TEDxAustinCollege 2020 Seeing Beyond is Coming to Campus

TEDxAustinCollege+2020+Seeing+Beyond+is+Coming+to+Campus

Something exciting is coming to campus! On Saturday, October 3, Austin College students invite you to participate in TEDxAustinCollege 2020 Seeing Beyond virtually or in-person in the newly renovated Sally and Jim Nation Theatre in the Ida Green Communication Center. 

These five speakers have been working hard to prepare during the pandemic. Each speaker was selected by the TEDxAustinCollege curation team and represents a distinct perspective on an idea worth spreading. Here’s what’s in store for you:

  • Mack Bolen ’21: “Why Concussions Have Been Great for Sports” – a new take on concussions and the impact they have had on contact sports. 
    • Mack Bolen is no stranger to traumatic brain injury, having experienced a series of concussions that left her having to relearn how to walk and read. Now a student of neuroscience, Mack will help us understand what happens to a person’s brain when they experience a brain injury. She will also tell us why she believes recent research and exposure to traumatic brain injury has been good for sports.
    • Mack Bolen ’21 is an Austin College senior majoring in neuroscience. She hopes to pursue a career in medicine and specialize in athletic Pediatric Traumatic Brain Injury.

 

  • Brittnay Connor will tell us the truth about “these kids” and “those teachers” we are always hearing about in the media. The truth is that kids and teachers in even the most difficult circumstances are resilient, innovative, and working harder than we know. Brittnay will offer some advice on how we can meaningfully support teachers and kids in the public education system.
    • Brittnay Connor ’14 is a Dallas ISD teacher and both a Fulbright and Teach for America alumna. She focuses her teaching career on making positive change for vulnerable student populations.
    • Brittnay Connor ’14: “The truth about “these kids” and “those teachers” – an insider’s look at the challenges in the public education system.

  • Tim Crossley ’20: “Get your head in the game: let fear be your fuel” –  how to conquer your fears – a lesson from the football field.
    • He believes it is fear – fear of the unknown, and fear of failure – that prevents people from achieving their dreams. For Tim, there is no greater teacher than his time on the football field. He will share some personal experiences with fear, and how he used it as a motivator instead of letting it be something that held him back.
    • Tim Crossley ’20 graduated this spring and is currently finishing up his Master of Art in Teaching degree in the Austin College Austin Teacher Program. He is also in front of the classroom this year, teaching middle school Texas History and coaching football, basketball, and track in Mesquite, TX.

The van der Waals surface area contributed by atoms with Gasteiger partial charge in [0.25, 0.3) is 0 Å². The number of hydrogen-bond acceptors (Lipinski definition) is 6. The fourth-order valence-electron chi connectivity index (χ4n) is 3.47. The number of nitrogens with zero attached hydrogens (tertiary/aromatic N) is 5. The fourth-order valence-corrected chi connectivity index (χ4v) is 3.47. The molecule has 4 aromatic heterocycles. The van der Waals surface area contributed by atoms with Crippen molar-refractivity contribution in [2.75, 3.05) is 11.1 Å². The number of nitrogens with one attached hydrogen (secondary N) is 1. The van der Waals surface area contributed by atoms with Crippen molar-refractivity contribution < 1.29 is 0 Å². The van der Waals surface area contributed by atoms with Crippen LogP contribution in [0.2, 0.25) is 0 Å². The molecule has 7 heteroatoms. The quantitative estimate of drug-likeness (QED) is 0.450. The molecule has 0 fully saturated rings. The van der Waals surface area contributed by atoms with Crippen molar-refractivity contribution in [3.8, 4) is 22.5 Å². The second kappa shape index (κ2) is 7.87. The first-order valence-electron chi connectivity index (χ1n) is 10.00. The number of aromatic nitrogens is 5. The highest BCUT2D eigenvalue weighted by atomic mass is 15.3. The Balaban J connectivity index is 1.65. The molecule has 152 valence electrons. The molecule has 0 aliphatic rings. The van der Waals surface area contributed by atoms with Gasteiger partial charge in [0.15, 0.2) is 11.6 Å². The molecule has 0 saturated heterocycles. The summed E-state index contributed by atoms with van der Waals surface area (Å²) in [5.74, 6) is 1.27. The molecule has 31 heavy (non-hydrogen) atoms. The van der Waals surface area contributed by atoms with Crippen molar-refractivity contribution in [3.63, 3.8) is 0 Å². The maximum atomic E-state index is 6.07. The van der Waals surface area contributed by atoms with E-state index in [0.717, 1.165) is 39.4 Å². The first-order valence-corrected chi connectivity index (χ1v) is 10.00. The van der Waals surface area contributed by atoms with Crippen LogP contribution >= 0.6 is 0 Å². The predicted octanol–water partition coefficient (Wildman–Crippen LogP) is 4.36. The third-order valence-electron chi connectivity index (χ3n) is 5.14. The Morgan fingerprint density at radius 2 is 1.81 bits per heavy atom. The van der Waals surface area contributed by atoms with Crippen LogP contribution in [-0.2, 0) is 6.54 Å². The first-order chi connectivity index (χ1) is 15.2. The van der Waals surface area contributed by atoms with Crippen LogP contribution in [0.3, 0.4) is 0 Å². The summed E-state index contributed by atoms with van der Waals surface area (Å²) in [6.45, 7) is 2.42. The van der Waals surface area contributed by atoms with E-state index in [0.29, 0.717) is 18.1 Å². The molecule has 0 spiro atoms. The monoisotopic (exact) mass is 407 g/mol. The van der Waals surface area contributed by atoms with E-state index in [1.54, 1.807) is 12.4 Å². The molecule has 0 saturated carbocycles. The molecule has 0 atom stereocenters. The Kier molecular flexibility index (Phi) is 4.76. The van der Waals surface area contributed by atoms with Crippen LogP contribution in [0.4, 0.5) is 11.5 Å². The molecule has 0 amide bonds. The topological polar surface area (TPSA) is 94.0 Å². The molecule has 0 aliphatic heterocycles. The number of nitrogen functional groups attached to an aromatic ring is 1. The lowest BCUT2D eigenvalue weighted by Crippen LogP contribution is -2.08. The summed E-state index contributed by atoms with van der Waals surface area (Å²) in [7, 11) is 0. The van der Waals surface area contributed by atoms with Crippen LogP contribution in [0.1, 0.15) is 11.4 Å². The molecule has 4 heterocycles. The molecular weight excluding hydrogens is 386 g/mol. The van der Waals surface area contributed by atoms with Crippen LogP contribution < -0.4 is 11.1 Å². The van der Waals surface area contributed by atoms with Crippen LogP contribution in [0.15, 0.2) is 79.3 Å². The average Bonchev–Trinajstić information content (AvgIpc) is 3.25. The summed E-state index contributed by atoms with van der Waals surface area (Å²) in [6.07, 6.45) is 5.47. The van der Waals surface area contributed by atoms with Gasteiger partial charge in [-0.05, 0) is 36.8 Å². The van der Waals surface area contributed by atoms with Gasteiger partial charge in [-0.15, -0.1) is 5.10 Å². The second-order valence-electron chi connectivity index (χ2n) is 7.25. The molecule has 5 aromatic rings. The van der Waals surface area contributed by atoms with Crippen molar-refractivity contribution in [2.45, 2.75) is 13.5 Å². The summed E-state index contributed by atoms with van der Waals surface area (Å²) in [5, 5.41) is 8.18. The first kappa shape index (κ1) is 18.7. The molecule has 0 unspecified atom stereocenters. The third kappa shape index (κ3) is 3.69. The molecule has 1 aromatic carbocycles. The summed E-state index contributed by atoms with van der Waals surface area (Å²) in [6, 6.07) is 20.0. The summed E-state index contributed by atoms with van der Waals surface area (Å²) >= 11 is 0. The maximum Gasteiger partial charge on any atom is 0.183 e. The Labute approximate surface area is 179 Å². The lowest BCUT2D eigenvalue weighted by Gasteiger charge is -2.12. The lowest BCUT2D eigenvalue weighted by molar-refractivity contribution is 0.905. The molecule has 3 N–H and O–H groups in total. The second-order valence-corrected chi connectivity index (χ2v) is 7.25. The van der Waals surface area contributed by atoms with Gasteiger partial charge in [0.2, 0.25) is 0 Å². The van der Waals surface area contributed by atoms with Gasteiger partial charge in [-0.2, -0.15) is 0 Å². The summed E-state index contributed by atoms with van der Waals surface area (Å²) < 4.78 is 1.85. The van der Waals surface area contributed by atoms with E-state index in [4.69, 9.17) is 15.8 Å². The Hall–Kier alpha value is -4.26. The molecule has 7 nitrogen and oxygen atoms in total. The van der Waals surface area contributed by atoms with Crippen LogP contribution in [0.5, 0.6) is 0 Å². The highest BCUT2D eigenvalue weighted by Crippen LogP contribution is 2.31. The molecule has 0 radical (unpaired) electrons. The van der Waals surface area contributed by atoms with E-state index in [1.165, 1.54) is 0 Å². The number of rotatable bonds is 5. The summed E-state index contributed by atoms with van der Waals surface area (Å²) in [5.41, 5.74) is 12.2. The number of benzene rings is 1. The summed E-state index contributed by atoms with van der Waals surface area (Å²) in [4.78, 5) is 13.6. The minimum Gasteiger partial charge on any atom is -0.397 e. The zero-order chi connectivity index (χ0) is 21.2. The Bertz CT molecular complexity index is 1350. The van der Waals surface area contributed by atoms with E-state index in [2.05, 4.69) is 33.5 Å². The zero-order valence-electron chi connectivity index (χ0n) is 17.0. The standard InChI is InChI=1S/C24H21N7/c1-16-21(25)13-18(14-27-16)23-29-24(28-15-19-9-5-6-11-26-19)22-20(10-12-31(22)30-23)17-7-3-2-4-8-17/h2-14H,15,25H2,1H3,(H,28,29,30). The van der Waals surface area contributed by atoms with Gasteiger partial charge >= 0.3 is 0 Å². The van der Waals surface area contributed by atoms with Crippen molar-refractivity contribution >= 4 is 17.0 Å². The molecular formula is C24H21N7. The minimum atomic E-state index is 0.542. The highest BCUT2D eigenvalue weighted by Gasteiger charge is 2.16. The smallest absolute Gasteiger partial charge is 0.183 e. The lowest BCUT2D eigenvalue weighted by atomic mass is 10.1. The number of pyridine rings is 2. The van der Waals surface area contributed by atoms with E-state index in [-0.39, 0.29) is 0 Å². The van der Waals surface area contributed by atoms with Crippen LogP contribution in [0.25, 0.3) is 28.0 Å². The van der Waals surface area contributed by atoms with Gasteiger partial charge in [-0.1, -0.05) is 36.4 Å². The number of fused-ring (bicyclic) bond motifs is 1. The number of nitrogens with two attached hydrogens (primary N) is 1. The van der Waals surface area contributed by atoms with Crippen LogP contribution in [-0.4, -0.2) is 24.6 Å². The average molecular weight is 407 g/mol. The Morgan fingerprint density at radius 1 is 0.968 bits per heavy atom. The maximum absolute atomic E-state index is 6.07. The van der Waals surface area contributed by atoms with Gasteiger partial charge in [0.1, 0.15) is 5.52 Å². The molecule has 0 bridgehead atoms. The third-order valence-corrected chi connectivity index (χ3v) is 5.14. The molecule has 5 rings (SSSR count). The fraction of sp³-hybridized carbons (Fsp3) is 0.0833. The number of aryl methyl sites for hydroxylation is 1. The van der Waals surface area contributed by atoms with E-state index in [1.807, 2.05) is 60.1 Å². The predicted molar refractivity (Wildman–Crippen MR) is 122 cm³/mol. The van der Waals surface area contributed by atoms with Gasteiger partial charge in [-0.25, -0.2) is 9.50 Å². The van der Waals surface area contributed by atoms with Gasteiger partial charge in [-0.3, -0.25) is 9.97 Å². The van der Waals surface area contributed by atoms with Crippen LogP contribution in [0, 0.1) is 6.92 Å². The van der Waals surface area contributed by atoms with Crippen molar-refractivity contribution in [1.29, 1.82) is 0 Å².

• Betsy Furler ’89: “Our Differences are our Superpowers: Thinking beyond the ‘dis’ in disability”
    • Betsy Furler has pivoted her training as a speech pathologist into a career in tech, figuring out how to help make technology accessible for people with diverse abilities. She has seen time and again that the “dis” abilities people have are really the differences that help them stand above the rest. Betsy believes that our differences are our superpowers, and will challenge us to adopt that attitude when thinking about others and ourselves.
    • Betsy lives in Houston, Texas, and is the founder and CEO of For All Abilities. She is an expert in employee and student accommodations and a pioneer in the use of mobile apps for individuals with disabilities.

 

  • David Whelan, Ph.D.: “Our Lone Star: Understanding the Vastness of Space”
    • Dr. David Whelan loves contemplating the mysteries of space – mysterious even to him, a professional astronomer and physics professor! In this talk, David will give us some useful comparisons for how small our planet is in the context of our solar system and galaxy, and why the Sun truly is our lone star.
    • David is an associate professor of physics at Austin College, where he uses the IDEA Center’s Adams Observatory to investigate the night sky.

 

Despite the new realities of a pandemic, the student executive planning team behind this event has been working hard since last fall to bring you something special. There are many already excited to watch! 

 

Cody McCasland is a freshman here at Austin College. He loves anything TED related and appreciates being able to go to an event on campus! McCasland likes going to TEDx events because he enjoys, “learning and hearing what other people have learned in their lives and applying it to [his] life.” He listens to talks whenever he can so he can keep an open mind and grasp as much knowledge as possible. 

McCasland came to the 2019 TEDxAustinCollege event last year as a senior in high school. “I enjoyed the TEDx event last year and loved hearing from all the different students and faculty speak at the event,” he said. This event allowed him to get into and involved in Austin College more. 

McCasland will be coming to TEDxAustinCollege 2020 in-person and can’t wait to hear what our speakers have to say. 

There will be two ways to participate in TEDxAustinCollege 2020 Seeing Beyond:

  1. Faculty, students and staff who regularly come to campus can attend the event in person. Everyone will be required to wear masks and Austin College will ensure ways for social distancing to be possible at all times. The audience will be limited to 100 people. 
  2. Anyone, anywhere can register to watch the talks and any acts virtually. 

Registration is required  at www.austincollege.edu/tedx now until Wednesday, September 30. Admission is free.